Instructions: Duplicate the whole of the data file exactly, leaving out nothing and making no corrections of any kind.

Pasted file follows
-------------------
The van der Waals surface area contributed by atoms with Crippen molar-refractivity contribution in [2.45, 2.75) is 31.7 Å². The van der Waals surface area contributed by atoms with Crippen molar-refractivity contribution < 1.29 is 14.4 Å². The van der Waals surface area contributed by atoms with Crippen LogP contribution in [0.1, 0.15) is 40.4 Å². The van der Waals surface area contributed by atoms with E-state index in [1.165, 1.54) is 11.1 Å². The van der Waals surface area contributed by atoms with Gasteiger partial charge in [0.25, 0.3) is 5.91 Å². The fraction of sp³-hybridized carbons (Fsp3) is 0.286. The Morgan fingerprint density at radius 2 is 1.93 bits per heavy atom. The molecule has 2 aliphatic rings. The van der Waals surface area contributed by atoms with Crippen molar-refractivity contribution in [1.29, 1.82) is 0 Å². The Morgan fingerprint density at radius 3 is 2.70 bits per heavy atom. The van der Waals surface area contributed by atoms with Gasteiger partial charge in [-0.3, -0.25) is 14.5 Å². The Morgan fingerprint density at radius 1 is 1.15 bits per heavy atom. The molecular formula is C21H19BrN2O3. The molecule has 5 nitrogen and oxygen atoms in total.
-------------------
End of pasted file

The van der Waals surface area contributed by atoms with Crippen molar-refractivity contribution in [2.45, 2.75) is 31.7 Å². The van der Waals surface area contributed by atoms with Crippen molar-refractivity contribution < 1.29 is 14.4 Å². The van der Waals surface area contributed by atoms with Crippen LogP contribution in [0.1, 0.15) is 40.4 Å². The van der Waals surface area contributed by atoms with E-state index in [1.165, 1.54) is 11.1 Å². The van der Waals surface area contributed by atoms with Gasteiger partial charge in [0.25, 0.3) is 5.91 Å². The fraction of sp³-hybridized carbons (Fsp3) is 0.286. The Morgan fingerprint density at radius 2 is 1.93 bits per heavy atom. The molecule has 2 aliphatic rings. The van der Waals surface area contributed by atoms with Crippen molar-refractivity contribution in [1.29, 1.82) is 0 Å². The Morgan fingerprint density at radius 3 is 2.70 bits per heavy atom. The van der Waals surface area contributed by atoms with Gasteiger partial charge in [-0.3, -0.25) is 14.5 Å². The Morgan fingerprint density at radius 1 is 1.15 bits per heavy atom. The molecular formula is C21H19BrN2O3. The molecule has 5 nitrogen and oxygen atoms in total.